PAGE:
THE CAR AND ITS OWNERS
1931 Ford Model AA modified dump truck owned by Carol and Al LeGrow
WHAT MAKES IT INTERESTING
The Model AA, built from 1927 to 1932, was a pedestrian workhorse of its day, barely noticeable on the streets. It’s the exact opposite of the LeGrows’ wild and fantastic creation, a 32-year project limited only by Al LeGrow’s considerable imagination, budget and metal fabrication skills. Two years after purchase, LeGrow decided to turn the Ford into a “street rod” pickup. “I proceeded to take it apart and sell off the parts I would not need,” he says.
“I ended up with just the cab. Down to the junkyard I went to pick up chassis parts in order to build a chassis that the cab would fit on. After completing the chassis and setting the cab on it, I realized the rear end was too close to the cab for a pickup or anything else that I knew of. A few days later, sitting at a traffic light next to me was a real dump truck. Voila! I will make a dump out of my short bed pickup. That was the start of ‘Al’s Dream.’”
HOW LONG THEY’VE OWNED IT
WHERE THEY FOUND IT
“The truck had spent its working days on a florist farm in Wantagh,” LeGrow says. The elderly woman owner offered it to him for free. On a Saturday morning, he and some friends returned with tow gear. “She said, ‘You won’t need any of that stuff. Just jump in, start her up and drive away. The papers are in the kitchen, but you will have to pay me one dollar just to keep it legal,’” according to LeGrow. “I drove it home and continued to drive it for the next two years with nary a problem.”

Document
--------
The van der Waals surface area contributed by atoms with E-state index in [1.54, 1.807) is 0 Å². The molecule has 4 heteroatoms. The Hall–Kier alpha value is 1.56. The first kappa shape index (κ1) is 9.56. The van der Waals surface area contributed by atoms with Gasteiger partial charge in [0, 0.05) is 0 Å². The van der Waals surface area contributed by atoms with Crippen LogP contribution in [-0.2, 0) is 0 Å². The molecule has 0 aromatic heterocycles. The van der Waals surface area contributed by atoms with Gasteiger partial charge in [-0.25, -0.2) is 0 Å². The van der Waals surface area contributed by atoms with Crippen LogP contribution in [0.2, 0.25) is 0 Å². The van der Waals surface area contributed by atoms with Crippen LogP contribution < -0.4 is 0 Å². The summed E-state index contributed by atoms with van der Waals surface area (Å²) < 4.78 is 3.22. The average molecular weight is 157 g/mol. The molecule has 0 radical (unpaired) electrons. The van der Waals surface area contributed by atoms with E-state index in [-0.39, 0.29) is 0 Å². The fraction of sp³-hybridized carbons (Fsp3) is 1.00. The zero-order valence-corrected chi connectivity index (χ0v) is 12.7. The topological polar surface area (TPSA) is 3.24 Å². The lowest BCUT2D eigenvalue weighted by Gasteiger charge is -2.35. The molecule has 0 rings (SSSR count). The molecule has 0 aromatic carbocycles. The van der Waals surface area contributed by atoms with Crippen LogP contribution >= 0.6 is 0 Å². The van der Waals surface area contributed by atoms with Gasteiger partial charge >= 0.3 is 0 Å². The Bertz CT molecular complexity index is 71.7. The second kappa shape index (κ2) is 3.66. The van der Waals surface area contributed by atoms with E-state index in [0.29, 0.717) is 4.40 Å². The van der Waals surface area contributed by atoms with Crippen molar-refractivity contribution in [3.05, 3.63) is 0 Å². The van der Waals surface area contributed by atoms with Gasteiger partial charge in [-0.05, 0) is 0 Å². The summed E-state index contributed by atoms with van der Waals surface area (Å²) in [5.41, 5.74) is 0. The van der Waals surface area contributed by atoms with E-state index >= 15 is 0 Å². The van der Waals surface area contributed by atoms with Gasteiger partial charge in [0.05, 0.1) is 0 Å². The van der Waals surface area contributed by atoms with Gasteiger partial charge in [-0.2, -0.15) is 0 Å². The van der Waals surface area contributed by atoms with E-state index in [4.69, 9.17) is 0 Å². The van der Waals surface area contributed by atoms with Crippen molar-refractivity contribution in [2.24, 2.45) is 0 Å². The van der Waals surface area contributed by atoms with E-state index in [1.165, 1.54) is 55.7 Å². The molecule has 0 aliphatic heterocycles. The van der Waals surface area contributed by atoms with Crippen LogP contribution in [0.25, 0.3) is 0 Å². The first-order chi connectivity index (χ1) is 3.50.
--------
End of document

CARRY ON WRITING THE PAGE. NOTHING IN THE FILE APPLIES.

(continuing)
With help from friends and many late nights in the garage, he extended the chassis and the drive shaft, fabricated the dump body from iron, designed a lightweight steel floor and created the hardware to raise and lower the bed, open the chute and lock the tailgate. Then it was on to fabrication of running boards, fenders, hood and side panels. The 1932 Ford grille was cut down and widened, and a lower air intake was created to feed the cooling system.
He dropped a 460-cubic-inch Ford V-8 into the engine bay, and installed disc brakes up front and four drums in the rear. There’s metallic paint in a purple-maroon shade, fine pinstriping, a soft leather interior, a major-league sound system and chrome almost everywhere. The fiberglass bed cover has an original painting of M&Ms, a brainstorm that came to LeGrow as he was eating a bag.
TIPS FOR OWNERS
“If you’ve got 30 years, nothing to do and a lot of money you can spare, go for it,” he advises.
A California man once offered him $2 million.
THE BOTTOM LINE
LeGrow, 87, says he gets special pleasure from showing the truck, especially to children. He was once asked to bring the Ford to a Syracuse children’s hospital and the patients were wheeled outside to marvel at his creation. “It raised the hair on my arms,” he says.